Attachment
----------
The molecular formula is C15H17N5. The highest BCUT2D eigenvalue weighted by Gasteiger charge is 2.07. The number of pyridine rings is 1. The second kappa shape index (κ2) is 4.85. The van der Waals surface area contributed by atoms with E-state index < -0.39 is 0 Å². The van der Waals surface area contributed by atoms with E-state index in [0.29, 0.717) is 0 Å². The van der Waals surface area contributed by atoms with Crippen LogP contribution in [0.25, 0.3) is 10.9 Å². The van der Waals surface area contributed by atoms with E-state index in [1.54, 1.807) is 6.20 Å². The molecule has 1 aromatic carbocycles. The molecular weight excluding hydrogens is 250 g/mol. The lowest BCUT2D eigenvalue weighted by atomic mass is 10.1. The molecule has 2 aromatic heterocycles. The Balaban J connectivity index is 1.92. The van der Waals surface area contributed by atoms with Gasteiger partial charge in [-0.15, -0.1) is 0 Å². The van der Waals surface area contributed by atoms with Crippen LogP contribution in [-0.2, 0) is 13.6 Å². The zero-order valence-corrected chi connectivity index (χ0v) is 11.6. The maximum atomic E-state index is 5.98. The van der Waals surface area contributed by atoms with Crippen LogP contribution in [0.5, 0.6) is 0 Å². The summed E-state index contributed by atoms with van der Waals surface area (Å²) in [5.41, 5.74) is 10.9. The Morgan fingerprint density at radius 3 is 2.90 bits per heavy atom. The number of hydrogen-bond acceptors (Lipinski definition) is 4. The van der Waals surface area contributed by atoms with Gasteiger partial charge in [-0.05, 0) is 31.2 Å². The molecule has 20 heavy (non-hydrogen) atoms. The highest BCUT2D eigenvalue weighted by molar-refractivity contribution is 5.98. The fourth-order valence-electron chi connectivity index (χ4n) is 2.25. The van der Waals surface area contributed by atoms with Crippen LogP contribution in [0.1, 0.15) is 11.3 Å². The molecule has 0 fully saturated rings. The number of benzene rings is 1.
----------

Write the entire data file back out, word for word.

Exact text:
The molecular formula is C15H17N5. The highest BCUT2D eigenvalue weighted by Gasteiger charge is 2.07. The number of pyridine rings is 1. The second kappa shape index (κ2) is 4.85. The van der Waals surface area contributed by atoms with E-state index < -0.39 is 0 Å². The van der Waals surface area contributed by atoms with E-state index in [0.29, 0.717) is 0 Å². The van der Waals surface area contributed by atoms with Crippen LogP contribution in [0.25, 0.3) is 10.9 Å². The van der Waals surface area contributed by atoms with E-state index in [1.54, 1.807) is 6.20 Å². The molecule has 1 aromatic carbocycles. The molecular weight excluding hydrogens is 250 g/mol. The lowest BCUT2D eigenvalue weighted by atomic mass is 10.1. The molecule has 2 aromatic heterocycles. The Balaban J connectivity index is 1.92. The van der Waals surface area contributed by atoms with Gasteiger partial charge in [-0.15, -0.1) is 0 Å². The van der Waals surface area contributed by atoms with Crippen LogP contribution in [-0.2, 0) is 13.6 Å². The zero-order valence-corrected chi connectivity index (χ0v) is 11.6. The maximum atomic E-state index is 5.98. The van der Waals surface area contributed by atoms with Crippen LogP contribution in [0.5, 0.6) is 0 Å². The summed E-state index contributed by atoms with van der Waals surface area (Å²) in [5.41, 5.74) is 10.9. The Morgan fingerprint density at radius 3 is 2.90 bits per heavy atom. The number of hydrogen-bond acceptors (Lipinski definition) is 4. The van der Waals surface area contributed by atoms with Gasteiger partial charge in [-0.05, 0) is 31.2 Å². The molecule has 20 heavy (non-hydrogen) atoms. The highest BCUT2D eigenvalue weighted by molar-refractivity contribution is 5.98. The fourth-order valence-electron chi connectivity index (χ4n) is 2.25. The van der Waals surface area contributed by atoms with Crippen LogP contribution in [0.1, 0.15) is 11.3 Å². The molecule has 0 fully saturated rings. The number of benzene rings is 1.